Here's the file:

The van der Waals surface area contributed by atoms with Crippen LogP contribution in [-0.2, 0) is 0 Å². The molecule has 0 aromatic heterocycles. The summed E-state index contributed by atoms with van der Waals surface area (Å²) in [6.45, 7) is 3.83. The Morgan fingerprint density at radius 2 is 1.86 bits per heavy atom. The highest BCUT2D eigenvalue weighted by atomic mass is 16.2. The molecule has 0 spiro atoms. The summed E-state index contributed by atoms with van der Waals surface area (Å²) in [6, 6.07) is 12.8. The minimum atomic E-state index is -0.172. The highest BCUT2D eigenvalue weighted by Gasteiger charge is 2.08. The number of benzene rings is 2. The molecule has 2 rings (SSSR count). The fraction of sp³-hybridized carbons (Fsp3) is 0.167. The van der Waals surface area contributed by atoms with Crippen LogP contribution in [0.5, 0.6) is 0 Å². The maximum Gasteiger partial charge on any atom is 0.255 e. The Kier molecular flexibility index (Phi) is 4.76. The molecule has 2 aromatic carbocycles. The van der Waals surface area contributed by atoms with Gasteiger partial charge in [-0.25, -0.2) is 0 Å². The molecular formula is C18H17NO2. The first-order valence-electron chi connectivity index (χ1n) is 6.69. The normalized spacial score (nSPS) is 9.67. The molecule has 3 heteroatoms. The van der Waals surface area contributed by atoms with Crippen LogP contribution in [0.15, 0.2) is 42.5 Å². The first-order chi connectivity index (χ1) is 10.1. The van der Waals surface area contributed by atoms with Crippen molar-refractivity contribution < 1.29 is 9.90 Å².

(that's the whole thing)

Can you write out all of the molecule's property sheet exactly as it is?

The van der Waals surface area contributed by atoms with Crippen LogP contribution in [-0.2, 0) is 0 Å². The molecule has 0 aromatic heterocycles. The summed E-state index contributed by atoms with van der Waals surface area (Å²) in [6.45, 7) is 3.83. The Morgan fingerprint density at radius 2 is 1.86 bits per heavy atom. The highest BCUT2D eigenvalue weighted by atomic mass is 16.2. The molecule has 0 spiro atoms. The summed E-state index contributed by atoms with van der Waals surface area (Å²) in [6, 6.07) is 12.8. The minimum atomic E-state index is -0.172. The highest BCUT2D eigenvalue weighted by Gasteiger charge is 2.08. The number of benzene rings is 2. The molecule has 2 rings (SSSR count). The fraction of sp³-hybridized carbons (Fsp3) is 0.167. The van der Waals surface area contributed by atoms with Crippen LogP contribution in [0.5, 0.6) is 0 Å². The maximum Gasteiger partial charge on any atom is 0.255 e. The Kier molecular flexibility index (Phi) is 4.76. The molecule has 2 aromatic carbocycles. The van der Waals surface area contributed by atoms with Gasteiger partial charge in [-0.25, -0.2) is 0 Å². The molecular formula is C18H17NO2. The first-order valence-electron chi connectivity index (χ1n) is 6.69. The normalized spacial score (nSPS) is 9.67. The molecule has 3 heteroatoms. The van der Waals surface area contributed by atoms with Crippen LogP contribution in [0.15, 0.2) is 42.5 Å². The first-order chi connectivity index (χ1) is 10.1. The van der Waals surface area contributed by atoms with Crippen molar-refractivity contribution < 1.29 is 9.90 Å².